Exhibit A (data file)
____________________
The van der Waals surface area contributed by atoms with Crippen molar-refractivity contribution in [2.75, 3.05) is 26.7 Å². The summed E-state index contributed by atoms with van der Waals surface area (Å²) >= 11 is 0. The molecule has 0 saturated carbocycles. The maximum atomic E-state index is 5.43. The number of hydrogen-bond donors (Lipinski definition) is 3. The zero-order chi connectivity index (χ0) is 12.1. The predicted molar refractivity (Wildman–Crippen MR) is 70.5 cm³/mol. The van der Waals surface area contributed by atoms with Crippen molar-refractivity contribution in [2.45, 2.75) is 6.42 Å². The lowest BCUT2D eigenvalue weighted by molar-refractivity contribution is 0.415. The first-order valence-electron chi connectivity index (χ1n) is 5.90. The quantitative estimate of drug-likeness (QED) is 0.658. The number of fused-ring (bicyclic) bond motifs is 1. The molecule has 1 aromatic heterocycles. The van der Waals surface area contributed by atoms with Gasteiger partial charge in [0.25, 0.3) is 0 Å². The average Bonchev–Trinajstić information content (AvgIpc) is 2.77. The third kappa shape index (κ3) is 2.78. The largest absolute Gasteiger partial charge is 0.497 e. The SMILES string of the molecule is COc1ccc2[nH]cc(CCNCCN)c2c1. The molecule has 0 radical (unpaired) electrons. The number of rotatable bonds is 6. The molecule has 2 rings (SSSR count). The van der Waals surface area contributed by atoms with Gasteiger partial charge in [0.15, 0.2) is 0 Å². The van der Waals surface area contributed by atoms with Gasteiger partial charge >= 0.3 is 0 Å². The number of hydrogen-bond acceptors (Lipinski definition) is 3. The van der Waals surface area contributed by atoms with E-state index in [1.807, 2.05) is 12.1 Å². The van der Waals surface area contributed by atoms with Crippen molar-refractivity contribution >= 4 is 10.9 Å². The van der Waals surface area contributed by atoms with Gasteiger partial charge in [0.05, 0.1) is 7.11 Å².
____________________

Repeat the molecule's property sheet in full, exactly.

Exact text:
The van der Waals surface area contributed by atoms with Crippen molar-refractivity contribution in [2.75, 3.05) is 26.7 Å². The summed E-state index contributed by atoms with van der Waals surface area (Å²) >= 11 is 0. The molecule has 0 saturated carbocycles. The maximum atomic E-state index is 5.43. The number of hydrogen-bond donors (Lipinski definition) is 3. The zero-order chi connectivity index (χ0) is 12.1. The predicted molar refractivity (Wildman–Crippen MR) is 70.5 cm³/mol. The van der Waals surface area contributed by atoms with Crippen molar-refractivity contribution in [2.45, 2.75) is 6.42 Å². The lowest BCUT2D eigenvalue weighted by molar-refractivity contribution is 0.415. The first-order valence-electron chi connectivity index (χ1n) is 5.90. The quantitative estimate of drug-likeness (QED) is 0.658. The number of fused-ring (bicyclic) bond motifs is 1. The molecule has 1 aromatic heterocycles. The van der Waals surface area contributed by atoms with Gasteiger partial charge in [0.25, 0.3) is 0 Å². The average Bonchev–Trinajstić information content (AvgIpc) is 2.77. The third kappa shape index (κ3) is 2.78. The largest absolute Gasteiger partial charge is 0.497 e. The SMILES string of the molecule is COc1ccc2[nH]cc(CCNCCN)c2c1. The molecule has 0 radical (unpaired) electrons. The number of rotatable bonds is 6. The molecule has 2 rings (SSSR count). The van der Waals surface area contributed by atoms with Gasteiger partial charge in [0.15, 0.2) is 0 Å². The van der Waals surface area contributed by atoms with Gasteiger partial charge >= 0.3 is 0 Å². The number of hydrogen-bond acceptors (Lipinski definition) is 3. The van der Waals surface area contributed by atoms with E-state index in [1.807, 2.05) is 12.1 Å². The van der Waals surface area contributed by atoms with Crippen molar-refractivity contribution >= 4 is 10.9 Å². The van der Waals surface area contributed by atoms with Gasteiger partial charge in [0.05, 0.1) is 7.11 Å².